A Pew Research Center for the People and the Press survey released today discovered, by “by a margin of 50 percent to 34 percent, Americans think that news organizations have hurt rather than helped the interests of the American people” with “news reports that the government has been secretly examining the bank records of American citizens who may have ties to terrorist groups.” However, “an even larger 65 percent to 28 percent majority believes that these news accounts told citizens something that they should know about.”
Republicans are much more upset with the media than Democrats, the poll, conducted July 6-19, found: “While nearly seven in ten Republicans (69 percent) believe the press reports have hurt the interests of the American people,” with a piddling 17 percent of Republicans contending it helped, “relatively few Democrats agree (38 percent). Instead, a 46 percent plurality of Democrats regards the press reporting as beneficial to the public's interest.”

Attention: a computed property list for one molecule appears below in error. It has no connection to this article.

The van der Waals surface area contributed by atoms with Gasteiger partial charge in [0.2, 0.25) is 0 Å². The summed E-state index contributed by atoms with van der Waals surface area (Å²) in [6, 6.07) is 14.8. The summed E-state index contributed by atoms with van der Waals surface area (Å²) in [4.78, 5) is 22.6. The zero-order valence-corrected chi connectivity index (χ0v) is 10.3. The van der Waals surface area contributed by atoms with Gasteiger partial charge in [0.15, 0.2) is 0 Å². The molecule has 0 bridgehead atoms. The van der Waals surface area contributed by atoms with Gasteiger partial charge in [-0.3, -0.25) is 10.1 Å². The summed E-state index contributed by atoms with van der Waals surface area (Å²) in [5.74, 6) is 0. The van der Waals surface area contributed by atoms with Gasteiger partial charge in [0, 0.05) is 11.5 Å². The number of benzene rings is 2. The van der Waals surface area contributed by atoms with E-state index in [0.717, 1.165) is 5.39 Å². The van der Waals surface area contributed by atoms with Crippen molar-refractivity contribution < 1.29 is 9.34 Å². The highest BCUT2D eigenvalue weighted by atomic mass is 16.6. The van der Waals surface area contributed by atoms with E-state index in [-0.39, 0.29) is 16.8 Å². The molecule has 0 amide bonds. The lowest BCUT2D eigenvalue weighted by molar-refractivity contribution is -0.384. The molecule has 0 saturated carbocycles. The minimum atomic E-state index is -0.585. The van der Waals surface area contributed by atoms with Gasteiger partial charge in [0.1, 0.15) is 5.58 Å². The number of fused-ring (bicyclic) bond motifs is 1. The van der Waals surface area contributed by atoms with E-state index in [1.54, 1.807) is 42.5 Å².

Today is primary day in Connecticut, one in which liberals on the fringe left hope will be Senator Joe Lieberman’s day of reckoning. On Tuesday’s "Early Show" on CBS, correspondent Trish Regan previewed this race, and provided her insight on how Joe Lieberman has fallen from three term incumbent and former Democratic vice Presidential Candidate to now underdog in this race:
Trish Regan: "Ned Lamont has used this now infamous kiss to his advantage on campaign buttons and television ads, suggesting Lieberman is just too cozy with the president."